“Arrested Development is similar in their attention to detail and definitely deserves an honourable mention. But it’s this level of creativity that supersedes the superficial that is incredibly inspiring to me as an artist and has been a huge influence in flushing out the backstory to Nowhere.
“Now this one may sound a bit abstract, but I think the growth of digital technologies over the past 20 years has been a huge influence on my life both as an artist and a person. Digital expansion and the rise of social media platforms has changed the way we consume art as a whole. The ability to self-publish creative endeavours to a mass audience has been a beautiful thing, but of course with such wide access comes digital clutter. It’s a never ending goal of struggling to break through the clutter, both as an artist and as a consumer, to get what you want. For me, I think it has been a huge inspiration for being creative, trying to think outside the norm of what’s been done to reach the people who will truly care about your art. And with the tech currently expanding and evolving, it’s a consistently compelling process to learn more and be better with it.”
4. Dave Van Nostrand (bass):
“Can you name a better feeling of being free than longboarding? There’s just something about gliding the streets, man. It’s summer, you feel the warmth of the sun, and see those beautiful blue skies. You have your bag packed with beer, you’re blasting some Muse with your shades on. The streets take you on an endless journey. Even in autumn when all of the leaves change and you feel the brisk air rush past your whole body, nothing else matters. It’s such a great feeling and all of your problems cease to exist. This outlet has greatly influenced me. From being adventurous to accomplishing physical milestones, I can literally push past all my stressors. This all, in turn, makes it easier to breathe and allows me to focus on the better things in life like music, relationships and family.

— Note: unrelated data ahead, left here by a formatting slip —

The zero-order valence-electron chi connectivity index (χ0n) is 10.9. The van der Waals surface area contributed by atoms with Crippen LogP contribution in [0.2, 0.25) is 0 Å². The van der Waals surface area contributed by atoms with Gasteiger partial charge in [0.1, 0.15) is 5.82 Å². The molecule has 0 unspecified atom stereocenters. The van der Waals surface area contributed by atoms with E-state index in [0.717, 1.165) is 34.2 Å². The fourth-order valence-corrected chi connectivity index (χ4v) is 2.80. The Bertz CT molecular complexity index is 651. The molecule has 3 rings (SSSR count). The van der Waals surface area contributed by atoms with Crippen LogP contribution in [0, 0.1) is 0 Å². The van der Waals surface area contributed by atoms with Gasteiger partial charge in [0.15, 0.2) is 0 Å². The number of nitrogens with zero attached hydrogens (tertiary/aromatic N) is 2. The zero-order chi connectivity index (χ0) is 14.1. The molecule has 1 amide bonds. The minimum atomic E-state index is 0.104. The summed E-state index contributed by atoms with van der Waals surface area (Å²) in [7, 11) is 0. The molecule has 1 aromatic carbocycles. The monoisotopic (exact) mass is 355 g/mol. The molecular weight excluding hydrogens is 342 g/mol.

“A person who had influenced me significantly was my grandfather (or as I would call him pop-pop). He was a World War II U.S. Marine vet and NYPD Inspector to give you a small background. Being a man who had serviced the country and the greatest city in the world, his values and morals were for the good of protecting people and doing what was right. This also trickled down to his children and grandchildren. Growing up with him, he taught me how to be well-behaved, understanding and to see the good that life has to offer.
“As a young man now, those traits had stuck which is a huge part of who I am today. He also gave me the opportunity to express myself at a young age as well. It all started with a keyboard as he noticed my interest in music. From there, he watched me grow from that keyboard to viola, to eventually bass guitar. I miss him dearly but his memory and values will stick with me forever.”
5. Johnny Potocnik (drums):
“This might sound very silly and simple but, I would have to say that going for walks (or the essence of traveling) is the first ‘thing’ that heavily influenced the new Crash The Calm music for me. A couple of years ago, I took some advice to start walking around my neighbourhood in lieu of clearing my mind. It worked so well (along with therapy) that I was able to rediscover older music, literature (which to be honest isn’t much (laughs)), and movies I was influenced by. Specifically, I heard certain parts of songs I knew I had to rework into my own as well as the mood/theme from my favourite films/books I wanted to invoke percussively. Whether it’s more of my country or the rest of the world, seeing/discovering new places (as I travel with music) allowed me to ease my mind and let the inspiration take over.
“The second ‘thing’ I would say that really inspires or has inspired, the music is the historical end of our album A Town Named Nowhere. The album takes place during the Dust Bowl Era and that prompted a fair amount of research to really know what we were doing. After, listen to FDR’s fireside chat on the Midwest calamity, scouting for footage, and researching any other remains information/media we had that theme/mood of our own concept we wanted to properly present. It is truly a surreal feeling to work with such talented, passionate, and imaginative musicians to have created such a detailed story.”